Saturday 30 November 2019 8:30 am

Eddie Stobart asks shareholders to back Dbay's £55m rescue deal

Eddie Stobart has asked shareholders to back a £55m rescue deal from private equity firm Douglas Bay Capital Fund (Dbay) or risk going bust.

It comes following claims from the former head of the Stobart Group, Andrew Tinkler, that he has shareholder backing for a £70m rescue.

Read more: Wincanton drops interest in offer for Eddie Stobart

Shareholders are due to vote on Dbay’s offer to buy a 51 per cent majority stake in the company for £55m on 6 December.

The company is running out of cash and needs this deal to be completed or it will face the possibility of going bust, City A.M. understands.

Eddie Stobart has said the Dbay offer is the “only concrete offer to date which has the support of the Lenders and secures the long-term future of the Company.”

On the possibility of a bid from Tinkler, it said that his company, TVFB, had only signified a “highly preliminary expression of interest” having previously ruled out making an offer.

An announcement on Friday also said: “Currently, the Dbay proposal is the only proposal that has secured the necessary amendments to the Credit Facilities and is therefore the only proposal able to be implemented with the consent of the Lenders. “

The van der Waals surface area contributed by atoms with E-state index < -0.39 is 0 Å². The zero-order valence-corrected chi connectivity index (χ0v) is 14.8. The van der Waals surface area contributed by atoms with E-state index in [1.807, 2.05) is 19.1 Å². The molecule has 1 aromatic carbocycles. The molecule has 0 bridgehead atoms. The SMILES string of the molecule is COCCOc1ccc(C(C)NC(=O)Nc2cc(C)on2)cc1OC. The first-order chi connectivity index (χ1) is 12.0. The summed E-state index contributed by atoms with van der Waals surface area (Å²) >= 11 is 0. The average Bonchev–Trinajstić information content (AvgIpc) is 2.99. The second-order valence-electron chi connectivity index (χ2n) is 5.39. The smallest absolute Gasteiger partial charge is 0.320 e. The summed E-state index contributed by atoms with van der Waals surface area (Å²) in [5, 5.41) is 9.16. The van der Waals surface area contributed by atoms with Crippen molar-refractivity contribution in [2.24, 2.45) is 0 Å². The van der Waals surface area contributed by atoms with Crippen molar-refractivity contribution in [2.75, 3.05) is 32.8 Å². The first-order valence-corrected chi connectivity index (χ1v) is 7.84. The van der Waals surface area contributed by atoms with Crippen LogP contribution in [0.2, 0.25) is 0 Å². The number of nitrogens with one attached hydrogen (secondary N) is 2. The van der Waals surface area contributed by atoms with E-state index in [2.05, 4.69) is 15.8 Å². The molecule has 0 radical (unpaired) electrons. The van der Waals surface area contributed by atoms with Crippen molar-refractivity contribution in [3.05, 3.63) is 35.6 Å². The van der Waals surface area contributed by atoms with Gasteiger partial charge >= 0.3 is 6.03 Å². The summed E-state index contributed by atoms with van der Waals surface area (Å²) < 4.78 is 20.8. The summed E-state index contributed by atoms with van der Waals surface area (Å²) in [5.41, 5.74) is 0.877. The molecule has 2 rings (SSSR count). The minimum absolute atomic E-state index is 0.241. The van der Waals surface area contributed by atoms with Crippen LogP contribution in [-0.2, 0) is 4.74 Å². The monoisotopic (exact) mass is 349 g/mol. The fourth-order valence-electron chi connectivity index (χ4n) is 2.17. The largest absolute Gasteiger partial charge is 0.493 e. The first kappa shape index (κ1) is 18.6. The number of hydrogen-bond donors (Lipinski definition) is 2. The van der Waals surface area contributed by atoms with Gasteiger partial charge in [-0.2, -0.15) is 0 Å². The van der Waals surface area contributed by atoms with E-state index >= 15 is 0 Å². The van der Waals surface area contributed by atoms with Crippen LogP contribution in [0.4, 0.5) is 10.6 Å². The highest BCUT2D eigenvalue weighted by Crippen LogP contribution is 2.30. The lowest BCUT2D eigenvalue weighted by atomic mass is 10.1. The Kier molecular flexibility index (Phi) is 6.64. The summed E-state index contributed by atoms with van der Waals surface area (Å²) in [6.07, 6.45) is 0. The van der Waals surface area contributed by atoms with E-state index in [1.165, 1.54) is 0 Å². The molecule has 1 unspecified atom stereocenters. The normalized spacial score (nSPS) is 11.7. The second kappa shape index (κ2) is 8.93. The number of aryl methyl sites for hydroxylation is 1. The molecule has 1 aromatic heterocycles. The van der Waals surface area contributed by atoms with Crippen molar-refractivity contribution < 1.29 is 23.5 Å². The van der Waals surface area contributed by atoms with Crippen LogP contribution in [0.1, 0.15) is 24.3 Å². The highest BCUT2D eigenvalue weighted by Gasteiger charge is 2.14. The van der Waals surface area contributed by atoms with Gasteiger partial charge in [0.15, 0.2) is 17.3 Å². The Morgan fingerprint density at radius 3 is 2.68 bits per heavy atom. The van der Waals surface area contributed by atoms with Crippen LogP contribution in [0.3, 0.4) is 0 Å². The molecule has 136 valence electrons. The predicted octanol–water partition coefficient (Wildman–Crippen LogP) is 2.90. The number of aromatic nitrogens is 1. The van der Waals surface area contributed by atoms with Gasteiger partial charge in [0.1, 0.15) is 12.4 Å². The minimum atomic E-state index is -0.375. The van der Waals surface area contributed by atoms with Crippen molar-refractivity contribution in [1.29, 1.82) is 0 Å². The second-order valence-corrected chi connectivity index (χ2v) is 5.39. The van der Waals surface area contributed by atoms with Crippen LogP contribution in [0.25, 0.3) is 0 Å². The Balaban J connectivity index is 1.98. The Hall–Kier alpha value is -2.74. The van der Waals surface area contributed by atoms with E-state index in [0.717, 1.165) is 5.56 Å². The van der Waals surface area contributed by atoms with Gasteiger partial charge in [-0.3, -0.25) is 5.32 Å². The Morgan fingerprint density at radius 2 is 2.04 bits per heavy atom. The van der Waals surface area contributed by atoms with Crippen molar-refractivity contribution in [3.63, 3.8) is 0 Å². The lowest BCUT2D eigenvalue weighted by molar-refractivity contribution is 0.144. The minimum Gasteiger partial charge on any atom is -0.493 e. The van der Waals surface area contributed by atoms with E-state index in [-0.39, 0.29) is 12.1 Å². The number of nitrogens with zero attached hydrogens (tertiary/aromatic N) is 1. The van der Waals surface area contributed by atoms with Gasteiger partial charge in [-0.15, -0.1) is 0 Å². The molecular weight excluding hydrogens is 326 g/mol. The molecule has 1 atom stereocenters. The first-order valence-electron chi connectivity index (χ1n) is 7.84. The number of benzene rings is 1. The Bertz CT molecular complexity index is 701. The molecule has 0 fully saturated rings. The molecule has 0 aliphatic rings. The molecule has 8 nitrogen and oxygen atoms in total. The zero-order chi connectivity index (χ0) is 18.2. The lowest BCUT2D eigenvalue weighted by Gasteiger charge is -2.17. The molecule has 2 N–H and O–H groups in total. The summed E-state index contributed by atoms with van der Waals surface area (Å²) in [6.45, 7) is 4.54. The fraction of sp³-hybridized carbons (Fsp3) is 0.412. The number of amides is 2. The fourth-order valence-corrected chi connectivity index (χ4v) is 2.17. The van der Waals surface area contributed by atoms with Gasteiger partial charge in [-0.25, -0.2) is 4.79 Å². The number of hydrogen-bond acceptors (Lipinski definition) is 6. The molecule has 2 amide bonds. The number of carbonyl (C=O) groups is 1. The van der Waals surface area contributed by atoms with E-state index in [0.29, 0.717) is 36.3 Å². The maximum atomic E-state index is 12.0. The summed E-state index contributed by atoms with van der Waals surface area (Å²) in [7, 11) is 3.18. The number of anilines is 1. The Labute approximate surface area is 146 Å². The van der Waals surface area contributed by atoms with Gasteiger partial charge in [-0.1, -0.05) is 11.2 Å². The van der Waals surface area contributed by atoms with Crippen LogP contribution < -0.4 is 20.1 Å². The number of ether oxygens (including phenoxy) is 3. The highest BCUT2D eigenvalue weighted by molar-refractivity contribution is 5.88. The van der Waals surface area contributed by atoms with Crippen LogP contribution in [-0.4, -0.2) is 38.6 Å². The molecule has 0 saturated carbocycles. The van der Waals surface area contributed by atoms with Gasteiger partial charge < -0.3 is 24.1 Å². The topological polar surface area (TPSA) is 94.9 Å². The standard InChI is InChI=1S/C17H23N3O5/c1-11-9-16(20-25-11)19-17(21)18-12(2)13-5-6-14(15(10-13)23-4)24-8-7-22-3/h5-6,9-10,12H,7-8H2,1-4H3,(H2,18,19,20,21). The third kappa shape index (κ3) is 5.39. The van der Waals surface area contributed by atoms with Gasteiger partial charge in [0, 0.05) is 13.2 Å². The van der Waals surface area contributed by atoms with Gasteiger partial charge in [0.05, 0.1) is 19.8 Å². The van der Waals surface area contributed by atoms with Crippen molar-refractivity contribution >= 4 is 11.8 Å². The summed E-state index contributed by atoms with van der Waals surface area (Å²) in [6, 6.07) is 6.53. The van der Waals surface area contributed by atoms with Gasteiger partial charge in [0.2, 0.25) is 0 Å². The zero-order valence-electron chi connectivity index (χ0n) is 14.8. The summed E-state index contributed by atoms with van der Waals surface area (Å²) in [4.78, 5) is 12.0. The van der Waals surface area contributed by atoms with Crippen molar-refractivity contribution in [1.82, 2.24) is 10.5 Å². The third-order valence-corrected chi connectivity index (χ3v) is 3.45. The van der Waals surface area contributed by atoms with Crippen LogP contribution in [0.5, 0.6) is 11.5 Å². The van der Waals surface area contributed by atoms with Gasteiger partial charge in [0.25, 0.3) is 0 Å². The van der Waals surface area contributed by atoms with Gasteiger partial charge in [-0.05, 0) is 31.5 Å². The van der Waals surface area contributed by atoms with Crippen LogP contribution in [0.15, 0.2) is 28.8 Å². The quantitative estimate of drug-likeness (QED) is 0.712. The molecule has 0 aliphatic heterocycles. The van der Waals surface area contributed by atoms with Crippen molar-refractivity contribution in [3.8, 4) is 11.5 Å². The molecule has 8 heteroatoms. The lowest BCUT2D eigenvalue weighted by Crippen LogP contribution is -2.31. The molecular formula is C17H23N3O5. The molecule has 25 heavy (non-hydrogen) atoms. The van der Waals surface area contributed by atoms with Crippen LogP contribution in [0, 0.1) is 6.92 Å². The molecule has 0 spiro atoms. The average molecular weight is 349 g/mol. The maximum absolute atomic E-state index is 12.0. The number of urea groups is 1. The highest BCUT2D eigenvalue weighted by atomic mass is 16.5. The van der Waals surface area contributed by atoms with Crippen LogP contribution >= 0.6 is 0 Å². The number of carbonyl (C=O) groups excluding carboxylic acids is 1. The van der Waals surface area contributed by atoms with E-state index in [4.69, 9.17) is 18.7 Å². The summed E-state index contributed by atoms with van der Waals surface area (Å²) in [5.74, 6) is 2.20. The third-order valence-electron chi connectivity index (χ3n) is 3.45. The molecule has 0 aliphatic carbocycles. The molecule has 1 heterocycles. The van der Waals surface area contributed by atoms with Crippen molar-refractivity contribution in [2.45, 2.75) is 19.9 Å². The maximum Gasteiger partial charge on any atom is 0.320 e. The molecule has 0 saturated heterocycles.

If the deal does not seal approval at next week’s general meeting, however, it could mean the company goes bust, the notice warned.

It said that the lenders “would not be supportive of any proposal by the Company to seek to instigate a new or further process to find a buyer for the Company (or parts of it) or to raise equity funding.”

Dbay already owns around a 10 per cent stake in Eddie Stobart after doubling its five per cent share in June.

The company issued a profit warning earlier this month with losses expected to exceed £12m for the first half of this year.

Read more: Eddie Stobart given breathing space by creditors ahead of takeover vote

The publication of its results was also suspended after a review of its accounts uncovered a £2m error in its 2018 results.

The company’s shares were suspended in August as a result.

Those losses combined with “poor cash collection” and dividends paid out means Eddie Stobart is expecting its debt to stand at £200m by the end of the year.